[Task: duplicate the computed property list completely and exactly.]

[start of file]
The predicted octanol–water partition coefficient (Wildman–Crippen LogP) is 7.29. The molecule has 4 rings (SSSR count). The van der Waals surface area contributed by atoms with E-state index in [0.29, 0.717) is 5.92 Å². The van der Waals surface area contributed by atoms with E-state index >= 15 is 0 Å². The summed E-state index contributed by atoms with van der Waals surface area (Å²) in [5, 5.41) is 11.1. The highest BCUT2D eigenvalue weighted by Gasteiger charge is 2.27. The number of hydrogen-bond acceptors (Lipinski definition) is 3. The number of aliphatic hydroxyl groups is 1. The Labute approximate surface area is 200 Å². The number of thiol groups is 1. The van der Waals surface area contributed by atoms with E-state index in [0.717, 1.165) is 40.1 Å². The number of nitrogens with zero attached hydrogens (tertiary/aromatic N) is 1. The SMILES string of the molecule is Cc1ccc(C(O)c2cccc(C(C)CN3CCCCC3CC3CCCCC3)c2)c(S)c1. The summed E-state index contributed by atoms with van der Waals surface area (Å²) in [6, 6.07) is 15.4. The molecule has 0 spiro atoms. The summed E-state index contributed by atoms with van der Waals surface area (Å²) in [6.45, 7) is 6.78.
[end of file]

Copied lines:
The predicted octanol–water partition coefficient (Wildman–Crippen LogP) is 7.29. The molecule has 4 rings (SSSR count). The van der Waals surface area contributed by atoms with E-state index in [0.29, 0.717) is 5.92 Å². The van der Waals surface area contributed by atoms with E-state index >= 15 is 0 Å². The summed E-state index contributed by atoms with van der Waals surface area (Å²) in [5, 5.41) is 11.1. The highest BCUT2D eigenvalue weighted by Gasteiger charge is 2.27. The number of hydrogen-bond acceptors (Lipinski definition) is 3. The number of aliphatic hydroxyl groups is 1. The Labute approximate surface area is 200 Å². The number of thiol groups is 1. The van der Waals surface area contributed by atoms with E-state index in [0.717, 1.165) is 40.1 Å². The number of nitrogens with zero attached hydrogens (tertiary/aromatic N) is 1. The SMILES string of the molecule is Cc1ccc(C(O)c2cccc(C(C)CN3CCCCC3CC3CCCCC3)c2)c(S)c1. The summed E-state index contributed by atoms with van der Waals surface area (Å²) in [6, 6.07) is 15.4. The molecule has 0 spiro atoms. The summed E-state index contributed by atoms with van der Waals surface area (Å²) in [6.45, 7) is 6.78.